I Built an Artificial Pancreas!

LOOPED is an open and transparent effort to make safe and effective basic closed loop technology widely available to reduce the burden of Type 1 diabetes. So what does all that mean? Since my daughter was diagnosed with Type 1 Diabetes 4 years ago it has taken over our lives and while it doesn’t stop my daughter from doing anything, it adds complexity and so much organisation and planning to everything she eats and everything she does.

Looped came out of the #wearenotwaiting movement, as people (in particular, parents of children with Type 1) were not willing to wait for an approved solution signed off from the US FDA or the UK NHS to provide an ‘artificial pancreas’.  An artificial pancreas is a man-made device that is designed to release insulin in response to changing blood glucose levels in a similar way to a human pancreas.

Currently, the Looped system is not something that can be purchased from a manufacturer but a system that requires work to install, support to use and equipment to purchase.

First of all, I needed to create an Apple Developer Account, this was necessary for me to create the app that would run on my daughter’s iPhone that would control her insulin requirements. I purchased a Rileylink which is the hardware required to get her insulin pump speaking to her continuous glucose monitor. This had to be part assembled after delivery.

Once ready, we were given access to the necessary raw code to create the app and off I went, compiling this on an Apple Mac to create an app directly onto my daughters iPhone. There are not only a LOT of pre-requirements that need to be loaded on the Mac, in terms of the development framework in order to execute code, but there is a LOT of configuration on the app once its built as I basically have to mirror everything that her current insulin pump does, but on the Looped app. There are instructions for ‘most’ of it, but some settings are obviously individual and it will take some weeks before we get everything right.

So what does all this technical babble mean? It means that for the first time in 4 years I can go to bed and the Looped app will control my daughters blood glucose, I can sleep without having to get up 3-4 times each and every night to check her blood glucose by doing a finger prick and using a drop of her blood on a special test strip to work out what level her glucose it at. If my daughters blood glucose dropped very low and we did not know, she could become confused or drowsy, or even lose consciousness and possibly die. This is a very real situation that we live with, 24 hours a day, but overnight is the worst time as neither my daughter or I would be aware of this happening without my intervention.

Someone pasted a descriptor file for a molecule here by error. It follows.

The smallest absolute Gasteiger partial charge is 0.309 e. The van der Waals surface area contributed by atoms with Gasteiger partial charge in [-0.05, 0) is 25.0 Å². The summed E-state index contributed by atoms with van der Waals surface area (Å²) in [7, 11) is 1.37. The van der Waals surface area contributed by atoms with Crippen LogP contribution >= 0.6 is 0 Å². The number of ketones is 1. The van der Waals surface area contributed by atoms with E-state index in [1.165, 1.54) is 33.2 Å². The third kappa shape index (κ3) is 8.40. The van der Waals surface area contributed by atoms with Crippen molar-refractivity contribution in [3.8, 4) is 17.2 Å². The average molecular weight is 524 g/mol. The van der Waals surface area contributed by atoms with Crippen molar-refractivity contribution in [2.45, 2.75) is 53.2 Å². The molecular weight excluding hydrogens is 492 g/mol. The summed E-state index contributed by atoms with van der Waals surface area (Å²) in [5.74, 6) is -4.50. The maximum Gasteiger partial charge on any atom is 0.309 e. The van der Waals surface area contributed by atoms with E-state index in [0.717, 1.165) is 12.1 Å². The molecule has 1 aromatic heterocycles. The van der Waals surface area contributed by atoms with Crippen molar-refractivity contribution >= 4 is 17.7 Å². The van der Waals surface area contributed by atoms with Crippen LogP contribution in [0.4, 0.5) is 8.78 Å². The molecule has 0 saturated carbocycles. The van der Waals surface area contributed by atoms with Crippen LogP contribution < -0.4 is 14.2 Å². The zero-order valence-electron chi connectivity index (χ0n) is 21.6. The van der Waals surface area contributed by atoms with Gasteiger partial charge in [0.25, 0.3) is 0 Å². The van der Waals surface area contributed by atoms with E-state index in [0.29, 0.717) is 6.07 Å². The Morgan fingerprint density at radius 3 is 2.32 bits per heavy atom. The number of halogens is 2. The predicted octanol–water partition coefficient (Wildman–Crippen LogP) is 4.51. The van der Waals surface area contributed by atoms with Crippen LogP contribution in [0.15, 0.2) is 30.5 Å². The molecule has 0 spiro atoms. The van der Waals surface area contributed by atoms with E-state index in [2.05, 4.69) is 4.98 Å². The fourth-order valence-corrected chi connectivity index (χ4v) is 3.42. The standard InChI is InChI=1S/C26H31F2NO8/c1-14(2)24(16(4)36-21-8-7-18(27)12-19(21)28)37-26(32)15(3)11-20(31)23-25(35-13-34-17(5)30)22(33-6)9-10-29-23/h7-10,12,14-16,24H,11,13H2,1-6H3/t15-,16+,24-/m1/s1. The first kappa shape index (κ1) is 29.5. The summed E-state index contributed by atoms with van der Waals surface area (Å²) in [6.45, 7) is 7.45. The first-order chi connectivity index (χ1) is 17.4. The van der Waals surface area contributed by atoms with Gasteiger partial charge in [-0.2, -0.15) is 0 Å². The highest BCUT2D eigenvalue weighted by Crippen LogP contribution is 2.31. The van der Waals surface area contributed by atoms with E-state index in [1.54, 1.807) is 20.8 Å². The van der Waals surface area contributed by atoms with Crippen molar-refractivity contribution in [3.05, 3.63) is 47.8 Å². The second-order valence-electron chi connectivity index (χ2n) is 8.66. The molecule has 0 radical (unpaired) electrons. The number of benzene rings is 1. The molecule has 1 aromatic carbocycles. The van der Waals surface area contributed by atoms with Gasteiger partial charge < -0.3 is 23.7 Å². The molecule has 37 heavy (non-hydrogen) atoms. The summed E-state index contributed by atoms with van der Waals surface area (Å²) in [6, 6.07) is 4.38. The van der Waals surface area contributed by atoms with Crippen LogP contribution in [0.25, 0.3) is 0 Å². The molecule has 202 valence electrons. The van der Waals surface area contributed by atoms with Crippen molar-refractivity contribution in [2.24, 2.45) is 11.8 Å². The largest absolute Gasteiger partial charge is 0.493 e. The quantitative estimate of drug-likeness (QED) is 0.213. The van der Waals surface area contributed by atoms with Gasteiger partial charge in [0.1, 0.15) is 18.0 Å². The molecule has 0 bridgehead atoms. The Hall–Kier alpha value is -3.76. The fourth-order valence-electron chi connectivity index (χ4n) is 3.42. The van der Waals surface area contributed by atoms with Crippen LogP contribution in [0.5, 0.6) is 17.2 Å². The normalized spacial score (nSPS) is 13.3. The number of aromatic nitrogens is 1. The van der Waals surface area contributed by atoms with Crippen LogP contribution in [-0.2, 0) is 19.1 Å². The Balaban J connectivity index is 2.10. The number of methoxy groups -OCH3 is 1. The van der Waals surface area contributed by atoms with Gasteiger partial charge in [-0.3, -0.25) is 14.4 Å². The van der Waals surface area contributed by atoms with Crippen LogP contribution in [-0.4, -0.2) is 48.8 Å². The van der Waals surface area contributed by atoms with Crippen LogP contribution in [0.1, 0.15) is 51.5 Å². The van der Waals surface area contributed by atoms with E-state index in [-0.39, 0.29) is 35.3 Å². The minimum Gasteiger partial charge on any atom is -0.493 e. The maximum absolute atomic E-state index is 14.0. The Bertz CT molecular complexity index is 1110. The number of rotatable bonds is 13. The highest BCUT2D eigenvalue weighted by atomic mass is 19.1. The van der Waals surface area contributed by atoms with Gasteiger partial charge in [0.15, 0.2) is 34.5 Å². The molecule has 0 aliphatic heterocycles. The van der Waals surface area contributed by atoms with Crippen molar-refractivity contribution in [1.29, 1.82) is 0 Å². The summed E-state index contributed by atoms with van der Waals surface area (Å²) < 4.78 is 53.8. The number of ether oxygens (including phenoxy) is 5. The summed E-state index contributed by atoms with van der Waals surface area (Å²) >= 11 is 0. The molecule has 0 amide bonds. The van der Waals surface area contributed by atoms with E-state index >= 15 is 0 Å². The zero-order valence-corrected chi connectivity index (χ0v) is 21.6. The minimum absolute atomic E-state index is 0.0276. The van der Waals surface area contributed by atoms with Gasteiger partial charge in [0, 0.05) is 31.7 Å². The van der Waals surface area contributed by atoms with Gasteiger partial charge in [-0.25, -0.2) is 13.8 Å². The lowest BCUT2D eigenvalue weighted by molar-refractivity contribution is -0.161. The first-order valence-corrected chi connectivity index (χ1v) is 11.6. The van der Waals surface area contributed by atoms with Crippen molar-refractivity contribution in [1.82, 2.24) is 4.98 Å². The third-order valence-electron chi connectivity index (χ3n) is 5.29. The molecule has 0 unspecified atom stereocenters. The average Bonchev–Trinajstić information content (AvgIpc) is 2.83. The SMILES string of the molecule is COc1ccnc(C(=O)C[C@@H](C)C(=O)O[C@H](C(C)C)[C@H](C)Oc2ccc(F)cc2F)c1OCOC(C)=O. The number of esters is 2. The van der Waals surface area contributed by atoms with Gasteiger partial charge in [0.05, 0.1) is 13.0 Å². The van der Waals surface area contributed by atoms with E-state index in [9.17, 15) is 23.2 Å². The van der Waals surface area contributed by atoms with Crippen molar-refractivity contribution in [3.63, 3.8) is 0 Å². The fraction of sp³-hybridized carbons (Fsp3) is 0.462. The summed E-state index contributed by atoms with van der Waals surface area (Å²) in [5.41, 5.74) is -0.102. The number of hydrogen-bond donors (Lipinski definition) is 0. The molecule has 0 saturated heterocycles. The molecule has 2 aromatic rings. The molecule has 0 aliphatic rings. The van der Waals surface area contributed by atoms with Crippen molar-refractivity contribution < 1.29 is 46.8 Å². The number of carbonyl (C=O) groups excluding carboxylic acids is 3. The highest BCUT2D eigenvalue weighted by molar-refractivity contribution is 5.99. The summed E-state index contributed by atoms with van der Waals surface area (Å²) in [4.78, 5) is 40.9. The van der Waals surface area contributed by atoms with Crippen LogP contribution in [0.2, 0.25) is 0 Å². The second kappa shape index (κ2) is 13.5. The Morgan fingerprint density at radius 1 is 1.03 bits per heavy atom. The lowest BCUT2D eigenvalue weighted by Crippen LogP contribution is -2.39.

As you can imagine, 4 years of broken sleep is very difficult. Some parents have done it for much longer than I have. But it’s not just about the sleep, it’s about knowing that when I go to bed, my daughter is safe and will wake up the next morning – something that most parents take for granted, as did I before Type 1 Diabetes came rocketing into our lives with absolutely no warning.

My daughter also has a love of dancing; exercise lowers blood glucose. But as you can imagine, for someone who wants to be a professional dancer, she does a lot dancing, and  a lot of exercise will lower blood glucose considerably, so the other amazing benefit of this Looped app is that it will decrease or shut off insulin while she is dancing as and when necessary. For a 13 year old girl, this is total freedom – no longer having to stop every 30 minutes to check her blood glucose and drink sugary Lucozade to keep her glucose levels up.

The artificial pancreas may not fix everything that Type 1 Diabetes throws at us, but it will give some peace of mind to the parents out there who don’t sleep for fear of what may happen to their children if they are not checked and their low glucose levels treat through the night.

We switched the Loop app on tonight and I am potentially looking forward to 8 hours undisturbed sleep, as is my daughter. It’s quite a momentous occasion and anyone who has Type 1 Diabetes and is reading this, will totally get it. We opened champagne, yes, it is that special. It’s life changing.

Special thanks to my work colleague, Lee, without whose help those pesky Xcode errors on the Apple Mac would have had me flummoxed for days!!

If you want to read more about Type 1 Diabetes and the effects on the child and the parent, these are great resources:

Welcome to Loop

What is type 1 diabetes?

The Stress of a Newly Diagnosed Child with Type 1 Diabetes

Type 1 diabetes in children: How a parent may react to their child’s diagnosis

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